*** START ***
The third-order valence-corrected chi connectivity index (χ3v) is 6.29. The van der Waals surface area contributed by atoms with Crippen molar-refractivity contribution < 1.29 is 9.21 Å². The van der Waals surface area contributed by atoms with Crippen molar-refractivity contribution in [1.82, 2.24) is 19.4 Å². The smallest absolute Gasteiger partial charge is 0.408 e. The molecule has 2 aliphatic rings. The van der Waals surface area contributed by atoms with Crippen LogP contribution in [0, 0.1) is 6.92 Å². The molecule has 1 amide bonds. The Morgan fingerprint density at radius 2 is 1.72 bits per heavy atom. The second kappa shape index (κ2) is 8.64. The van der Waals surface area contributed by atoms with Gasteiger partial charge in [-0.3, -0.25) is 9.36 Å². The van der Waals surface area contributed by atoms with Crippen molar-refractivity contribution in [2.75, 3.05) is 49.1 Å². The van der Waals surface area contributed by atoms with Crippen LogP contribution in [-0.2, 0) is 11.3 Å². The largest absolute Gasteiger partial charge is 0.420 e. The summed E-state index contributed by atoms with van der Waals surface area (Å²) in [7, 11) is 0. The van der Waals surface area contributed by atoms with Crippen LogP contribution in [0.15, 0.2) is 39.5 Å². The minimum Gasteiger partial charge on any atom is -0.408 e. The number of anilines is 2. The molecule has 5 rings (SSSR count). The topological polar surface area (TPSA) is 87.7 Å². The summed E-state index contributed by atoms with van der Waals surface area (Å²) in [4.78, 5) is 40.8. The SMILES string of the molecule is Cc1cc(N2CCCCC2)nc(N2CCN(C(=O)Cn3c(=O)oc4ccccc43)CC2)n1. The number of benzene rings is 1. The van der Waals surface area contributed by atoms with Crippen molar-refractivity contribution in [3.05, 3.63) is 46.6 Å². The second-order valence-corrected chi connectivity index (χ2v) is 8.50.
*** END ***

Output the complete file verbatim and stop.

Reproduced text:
The third-order valence-corrected chi connectivity index (χ3v) is 6.29. The van der Waals surface area contributed by atoms with Crippen molar-refractivity contribution < 1.29 is 9.21 Å². The van der Waals surface area contributed by atoms with Crippen molar-refractivity contribution in [1.82, 2.24) is 19.4 Å². The smallest absolute Gasteiger partial charge is 0.408 e. The molecule has 2 aliphatic rings. The van der Waals surface area contributed by atoms with Crippen LogP contribution in [0, 0.1) is 6.92 Å². The molecule has 1 amide bonds. The Morgan fingerprint density at radius 2 is 1.72 bits per heavy atom. The second kappa shape index (κ2) is 8.64. The van der Waals surface area contributed by atoms with Gasteiger partial charge in [-0.3, -0.25) is 9.36 Å². The van der Waals surface area contributed by atoms with Crippen molar-refractivity contribution in [2.75, 3.05) is 49.1 Å². The van der Waals surface area contributed by atoms with Crippen LogP contribution in [-0.2, 0) is 11.3 Å². The largest absolute Gasteiger partial charge is 0.420 e. The summed E-state index contributed by atoms with van der Waals surface area (Å²) in [7, 11) is 0. The van der Waals surface area contributed by atoms with Crippen LogP contribution in [0.15, 0.2) is 39.5 Å². The minimum Gasteiger partial charge on any atom is -0.408 e. The number of anilines is 2. The molecule has 5 rings (SSSR count). The topological polar surface area (TPSA) is 87.7 Å². The summed E-state index contributed by atoms with van der Waals surface area (Å²) in [4.78, 5) is 40.8. The SMILES string of the molecule is Cc1cc(N2CCCCC2)nc(N2CCN(C(=O)Cn3c(=O)oc4ccccc43)CC2)n1. The number of benzene rings is 1. The van der Waals surface area contributed by atoms with Crippen molar-refractivity contribution in [3.05, 3.63) is 46.6 Å². The second-order valence-corrected chi connectivity index (χ2v) is 8.50.